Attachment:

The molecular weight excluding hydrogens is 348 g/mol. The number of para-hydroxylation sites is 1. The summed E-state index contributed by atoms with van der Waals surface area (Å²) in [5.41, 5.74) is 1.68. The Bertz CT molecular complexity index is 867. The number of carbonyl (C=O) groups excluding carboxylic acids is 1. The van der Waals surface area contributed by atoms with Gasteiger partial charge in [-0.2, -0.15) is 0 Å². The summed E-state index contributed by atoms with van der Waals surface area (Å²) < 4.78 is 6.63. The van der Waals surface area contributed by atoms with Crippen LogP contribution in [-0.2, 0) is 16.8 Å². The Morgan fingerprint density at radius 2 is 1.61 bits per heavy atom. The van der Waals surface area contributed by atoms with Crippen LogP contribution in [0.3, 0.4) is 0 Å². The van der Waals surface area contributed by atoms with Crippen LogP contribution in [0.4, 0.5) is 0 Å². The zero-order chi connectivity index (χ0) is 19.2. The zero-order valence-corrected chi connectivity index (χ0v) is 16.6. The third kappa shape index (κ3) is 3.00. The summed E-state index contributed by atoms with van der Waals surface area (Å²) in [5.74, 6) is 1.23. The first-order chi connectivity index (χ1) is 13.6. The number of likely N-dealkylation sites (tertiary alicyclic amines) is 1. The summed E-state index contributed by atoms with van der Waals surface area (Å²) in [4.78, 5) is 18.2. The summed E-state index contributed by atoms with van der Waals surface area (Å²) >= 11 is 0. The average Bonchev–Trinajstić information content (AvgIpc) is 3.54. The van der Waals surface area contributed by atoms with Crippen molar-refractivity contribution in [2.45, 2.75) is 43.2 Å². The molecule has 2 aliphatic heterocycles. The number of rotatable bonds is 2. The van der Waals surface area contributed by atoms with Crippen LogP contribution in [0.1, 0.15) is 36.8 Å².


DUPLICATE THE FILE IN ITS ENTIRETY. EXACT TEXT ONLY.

The molecular weight excluding hydrogens is 348 g/mol. The number of para-hydroxylation sites is 1. The summed E-state index contributed by atoms with van der Waals surface area (Å²) in [5.41, 5.74) is 1.68. The Bertz CT molecular complexity index is 867. The number of carbonyl (C=O) groups excluding carboxylic acids is 1. The van der Waals surface area contributed by atoms with Gasteiger partial charge in [-0.2, -0.15) is 0 Å². The summed E-state index contributed by atoms with van der Waals surface area (Å²) < 4.78 is 6.63. The van der Waals surface area contributed by atoms with Crippen LogP contribution in [-0.2, 0) is 16.8 Å². The Morgan fingerprint density at radius 2 is 1.61 bits per heavy atom. The van der Waals surface area contributed by atoms with Crippen LogP contribution in [0.3, 0.4) is 0 Å². The van der Waals surface area contributed by atoms with Crippen LogP contribution in [0.4, 0.5) is 0 Å². The zero-order chi connectivity index (χ0) is 19.2. The zero-order valence-corrected chi connectivity index (χ0v) is 16.6. The third kappa shape index (κ3) is 3.00. The summed E-state index contributed by atoms with van der Waals surface area (Å²) in [5.74, 6) is 1.23. The first-order chi connectivity index (χ1) is 13.6. The number of likely N-dealkylation sites (tertiary alicyclic amines) is 1. The summed E-state index contributed by atoms with van der Waals surface area (Å²) in [4.78, 5) is 18.2. The summed E-state index contributed by atoms with van der Waals surface area (Å²) >= 11 is 0. The average Bonchev–Trinajstić information content (AvgIpc) is 3.54. The van der Waals surface area contributed by atoms with Crippen molar-refractivity contribution in [2.45, 2.75) is 43.2 Å². The molecule has 2 aliphatic heterocycles. The number of rotatable bonds is 2. The van der Waals surface area contributed by atoms with Crippen LogP contribution in [0.1, 0.15) is 36.8 Å².